Joseph Ramón de Urrutia y de las Casas, cartographer, was born in Casa de la Mella, Vizcaya, Spain, on November 16, 1739. He became a cadet in the infantry regiment of Murcia in 1755 and studied at the Military Academy of Mathematics in Barcelona. By the time he volunteered for service in New Spain in 1764, he was a second lieutenant in the regiment of Guadalajara and a member of the elite Royal Regiment of America. Upon his arrival Urrutia was stationed at Veracruz, until he was selected by Viceroy Joaquín de Montserrat, Marqués de Cruillas to accompany the inspection of the Marqués de Rubí as a cartographer. He was promoted to first lieutenant on July 8, 1767, while on the northern frontier with Rubí and his engineer, Nicolás de Lafora. Although Lafora is often credited with authorship of the inspection's general map, Rubí observed that Lafora's 1771 copy was "reduced in minute detail from the one which the Captain of Infantry Don Joseph de Urrutia had made previously." In addition to this general map, Urrutia drew twenty-two plans of various presidios and towns visited on the 1766–68 inspection. His originals have survived in the British Library, further proof that Urrutia's role in the mapping of the northern frontier was as significant as Lafora's and perhaps more so.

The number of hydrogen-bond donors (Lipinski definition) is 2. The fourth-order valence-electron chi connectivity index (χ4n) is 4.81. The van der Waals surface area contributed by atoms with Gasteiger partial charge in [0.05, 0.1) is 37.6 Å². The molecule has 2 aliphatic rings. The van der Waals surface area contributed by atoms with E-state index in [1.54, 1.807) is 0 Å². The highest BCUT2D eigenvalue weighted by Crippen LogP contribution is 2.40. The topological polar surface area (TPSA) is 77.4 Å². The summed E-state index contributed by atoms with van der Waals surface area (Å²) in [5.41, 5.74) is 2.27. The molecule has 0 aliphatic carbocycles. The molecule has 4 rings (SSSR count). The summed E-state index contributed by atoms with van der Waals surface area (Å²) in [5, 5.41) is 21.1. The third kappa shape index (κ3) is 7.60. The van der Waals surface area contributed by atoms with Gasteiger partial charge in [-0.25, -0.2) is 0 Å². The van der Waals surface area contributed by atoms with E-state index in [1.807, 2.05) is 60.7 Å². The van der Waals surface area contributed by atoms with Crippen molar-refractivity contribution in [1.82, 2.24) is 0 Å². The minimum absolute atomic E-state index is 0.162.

Between 1768 and 1770 Urrutia labored on various engineering projects around Mexico City and then went with the Royal Regiment to the Canary Islands for more surveying work. He solicited a position as assistant to the commandant inspector in November 1772 (after the adoption of the New Regulations for Presidios), but it seems that he never returned to America. Instead, he taught mathematics at the Royal Military Academy in Ávila and rapidly rose in the king's service. He fought in the blockades of Gibraltar in 1779 and 1782 and the conquest of Minorca in 1782. Carlos III and his successor sent him to various European courts to observe how other nations solved their engineering problems. On one such assignment he took part in the Russo-Turkish War in 1787–91 and received from Potemkin the Military Cross of Saint George and the Sword of Merit. Upon his return to Spain he was made a field marshal, and by 1795 he was named captain-general of the armies of Spain. Upon becoming engineer-general and a member of the king's Supreme Council of War in 1797, Urrutia undertook to reform the royal engineering corps. His ideas culminated in the 1802 formation of the Regiment of Sappers and Miners and the 1803 adoption of an ordinance for the entire corps. He was awarded the distinguished Order of Calatrava del Campo de Almodóvar in 1800 and died in Madrid on March 1, 1803. A full-length portrait of Urrutia by Francisco Goya is conserved in the Museo del Prado in Madrid. It is interesting to note that the American Southwest served as the training ground for this illustrious career, launched when Urrutia was in his late twenties. Sadly, his contribution to the "Lafora" map has gone unrecognized, but extant copies fully confirm Rubí's statement that Urrutia drew the early stages of the map. See also SPANISH MAPPING OF TEXAS.